This issue more than any other shows just how lacking in understanding N.J. governor Chris Christie really is. From the Witherspoon Institute:
California and New Jersey’s new laws banning talk therapy to address same-sex attraction in minors violate the rights of parents and children to seek counseling that conforms to their values. They also endanger First Amendment rights.
The governors of California and New Jersey have recently signed bills into law that violate First Amendment protections of freedom of speech and freedom of religion. These new laws ban licensed counselors from engaging in talk therapies that reduce the level of same-sex attractions in minors for whom such reduction is a personal goal. Strikingly, these bills apply to all minors except those who wish to change their sex (“gender identity”) altogether, via hormones and surgery. Legislators in New York, Massachusetts, and Pennsylvania are pushing for similar talk-therapy bans. Such legislation usurps the rights of parents and children to seek counseling that conforms to their values. They are also based on faulty premises.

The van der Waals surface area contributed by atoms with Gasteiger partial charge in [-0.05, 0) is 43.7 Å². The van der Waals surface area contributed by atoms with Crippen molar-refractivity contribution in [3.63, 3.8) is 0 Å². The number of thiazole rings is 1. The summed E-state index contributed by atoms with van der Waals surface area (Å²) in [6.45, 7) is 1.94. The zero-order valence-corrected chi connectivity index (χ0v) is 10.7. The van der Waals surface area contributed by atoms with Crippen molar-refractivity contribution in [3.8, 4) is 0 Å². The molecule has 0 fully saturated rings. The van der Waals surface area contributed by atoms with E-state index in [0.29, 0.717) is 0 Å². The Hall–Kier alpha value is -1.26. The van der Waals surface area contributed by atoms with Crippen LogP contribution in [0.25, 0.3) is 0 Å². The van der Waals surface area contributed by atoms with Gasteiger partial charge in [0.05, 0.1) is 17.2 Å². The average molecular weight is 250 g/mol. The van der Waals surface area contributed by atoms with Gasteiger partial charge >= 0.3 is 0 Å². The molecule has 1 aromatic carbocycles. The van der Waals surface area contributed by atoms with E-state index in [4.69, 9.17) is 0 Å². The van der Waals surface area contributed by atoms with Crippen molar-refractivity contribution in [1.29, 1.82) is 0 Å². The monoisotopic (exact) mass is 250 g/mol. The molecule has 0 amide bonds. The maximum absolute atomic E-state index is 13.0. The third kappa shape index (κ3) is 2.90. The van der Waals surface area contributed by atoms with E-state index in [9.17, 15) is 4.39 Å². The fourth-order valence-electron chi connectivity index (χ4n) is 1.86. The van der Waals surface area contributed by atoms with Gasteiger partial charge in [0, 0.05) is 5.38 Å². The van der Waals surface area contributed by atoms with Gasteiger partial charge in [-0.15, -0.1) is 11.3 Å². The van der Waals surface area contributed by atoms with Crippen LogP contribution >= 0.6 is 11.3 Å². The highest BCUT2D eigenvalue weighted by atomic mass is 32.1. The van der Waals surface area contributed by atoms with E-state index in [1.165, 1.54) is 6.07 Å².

When signing these bills, Governor Jerry Brown dismissed sexual orientation modification as “quackery,” and Governor Chris Christie said that “people are born gay.” Both these statements ignore empirical evidence that, for many teenagers, sexual orientation is unstable and malleable. The most comprehensive study of sexuality to date, the 1992 National Health and Social Life Survey, found that, without any intervention whatsoever, three out of four boys who think they are gay at sixteen don’t think they are gay by the age of twenty-five.
The University of North Carolina’s National Longitudinal Study of Adolescent Health surveyed 10,000 teenagers and found that the vast majority of sixteen-year olds who reported only same-sex sexual attractions reported only opposite-sex sexual attractions one year later.* Because these surveys produced such unexpected results, similar studies were soon replicated all over the Western world. The outcomes were almost identical, with population-based samples now reaching into the hundreds of thousands.